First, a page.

Until this last week or two when there have been a couple of promising emails, coronavirus has meant an abrupt stop to things. Much of my work is in the commercial and education sector, shooting workplaces, schools and university buildings. With one foot in higher education (I lecture on an MA/BA programme), I can see that planning for face-to-face teaching is in flux. I can envisage how problematic it is likely to be capturing spaces, in use, for any building, in the manner for which they were designed.

The recent briefing about keeping school year groups apart in September will be achievable at an extraordinary project like BDP’s Hampden Gurney school (which I shot when it was nominated for the RIBA Stirling prize in 2002). Each class group has its own balcony or ‘space deck’ as I recall them being called. Who knew BDP worked a design solution which would take on so much more significance almost two decades after completion?

Prior to the current pandemic, the 2007/8 recession was tough. Luckily there was much public sector investment; the government’s BSF (Building Schools for the Future), healthcare provision and higher education expansion meant I quietly ticked over. Plus I had a working trip to China and book projects for two clients. So really, I cannot envisage what will be post Covid-19, other than I read and I watch and I listen, and I am nervous for all of us.

How has your thinking about photography and practice changed over the years?
Architecture has got far more exciting from a structural and decorative perspective since I started up. The buildings have more colour, they’re more varied in material, the forms and shapes possible are extraordinary. However, I have always worked in a modest marketplace being based in the midlands. If I had my time again, I would have annexed myself to a major hub, where ground rents were higher and a correspondingly higher level of patronage for scale and finish (less value engineering!).

That said, Nottingham is on the road to most places, and being in the middle of everywhere meant I could drive in any direction to find architecture. People say they can tell a ‘Martine’ picture, so I guess my way of seeing things doesn’t change. I would still stand in many of the same spots to take shots today that I took ten, 20, 30 years earlier. If people like my way of interpreting their buildings they’ll hire me, if they don’t they will seek a practitioner whose eye they do gravitate towards. I can’t bear wasting money though. If I think it’s not the right time to shoot a project, or money is best spent elsewhere, I will say. I would never just plough on regardless. That’s not fair.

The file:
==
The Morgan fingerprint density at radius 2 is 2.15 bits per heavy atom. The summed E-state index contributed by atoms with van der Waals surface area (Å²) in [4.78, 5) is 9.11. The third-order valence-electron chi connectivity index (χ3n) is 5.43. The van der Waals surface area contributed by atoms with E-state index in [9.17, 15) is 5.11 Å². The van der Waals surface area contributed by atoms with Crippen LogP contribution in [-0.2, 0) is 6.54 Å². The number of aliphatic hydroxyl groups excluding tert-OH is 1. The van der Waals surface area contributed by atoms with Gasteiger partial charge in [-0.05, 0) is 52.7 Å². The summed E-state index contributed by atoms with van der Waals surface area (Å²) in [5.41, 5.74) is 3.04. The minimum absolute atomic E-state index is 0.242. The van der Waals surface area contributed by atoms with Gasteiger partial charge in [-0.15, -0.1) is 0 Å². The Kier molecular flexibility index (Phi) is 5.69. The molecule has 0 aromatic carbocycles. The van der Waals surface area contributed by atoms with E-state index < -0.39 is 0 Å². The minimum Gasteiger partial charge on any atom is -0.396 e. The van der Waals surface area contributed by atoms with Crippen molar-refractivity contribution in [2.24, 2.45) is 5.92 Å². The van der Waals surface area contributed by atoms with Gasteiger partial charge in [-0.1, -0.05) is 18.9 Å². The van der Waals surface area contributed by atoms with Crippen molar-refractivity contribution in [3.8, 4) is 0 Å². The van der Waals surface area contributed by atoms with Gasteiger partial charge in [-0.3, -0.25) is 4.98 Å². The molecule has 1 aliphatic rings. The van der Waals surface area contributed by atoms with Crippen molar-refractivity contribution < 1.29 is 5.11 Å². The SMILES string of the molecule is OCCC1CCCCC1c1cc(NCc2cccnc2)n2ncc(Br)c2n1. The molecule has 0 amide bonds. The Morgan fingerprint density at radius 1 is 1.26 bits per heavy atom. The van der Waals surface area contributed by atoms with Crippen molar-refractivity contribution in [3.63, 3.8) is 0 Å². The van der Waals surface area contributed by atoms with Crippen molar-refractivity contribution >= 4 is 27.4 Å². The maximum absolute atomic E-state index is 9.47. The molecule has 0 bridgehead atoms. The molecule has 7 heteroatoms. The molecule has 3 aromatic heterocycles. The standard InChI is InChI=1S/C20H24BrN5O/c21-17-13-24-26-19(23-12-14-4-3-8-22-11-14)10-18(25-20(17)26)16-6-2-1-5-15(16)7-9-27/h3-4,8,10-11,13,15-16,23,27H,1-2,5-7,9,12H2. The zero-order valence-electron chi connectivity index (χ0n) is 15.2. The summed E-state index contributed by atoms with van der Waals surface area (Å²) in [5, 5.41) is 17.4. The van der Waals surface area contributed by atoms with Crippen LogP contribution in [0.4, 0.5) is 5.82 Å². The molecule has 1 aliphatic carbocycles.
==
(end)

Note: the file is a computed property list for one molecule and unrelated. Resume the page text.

Aj whitby abbey stanton williams

Aj whitby abbey stanton williams

What do you have in the pipeline as you begin your fourth decade in business?
This summer was to set to be really lovely, I’d just had the privilege of working for Yale University Press to shoot the latest Pevsner update, and in my home county as well. It’s a far bigger book than the previous edition, at 896 pages and working with Yale’s team and the writer Clare Hartwell was a joy. The publication was going to coincide with a ten week show at Lakeside Arts Centre at the University of Nottingham.

The book is still coming out (slightly later than planned in September) but the show has been postponed until next summer instead. As for other things, I shall keep on shooting commercially as much as the market allows, carry on engaging with next generation of photographers through my teaching work, and hope that the next decade is as interesting as the previous three have been.

All photographs by Martine Hamilton Knight.
Discover more of her work on her website builtvision.co.uk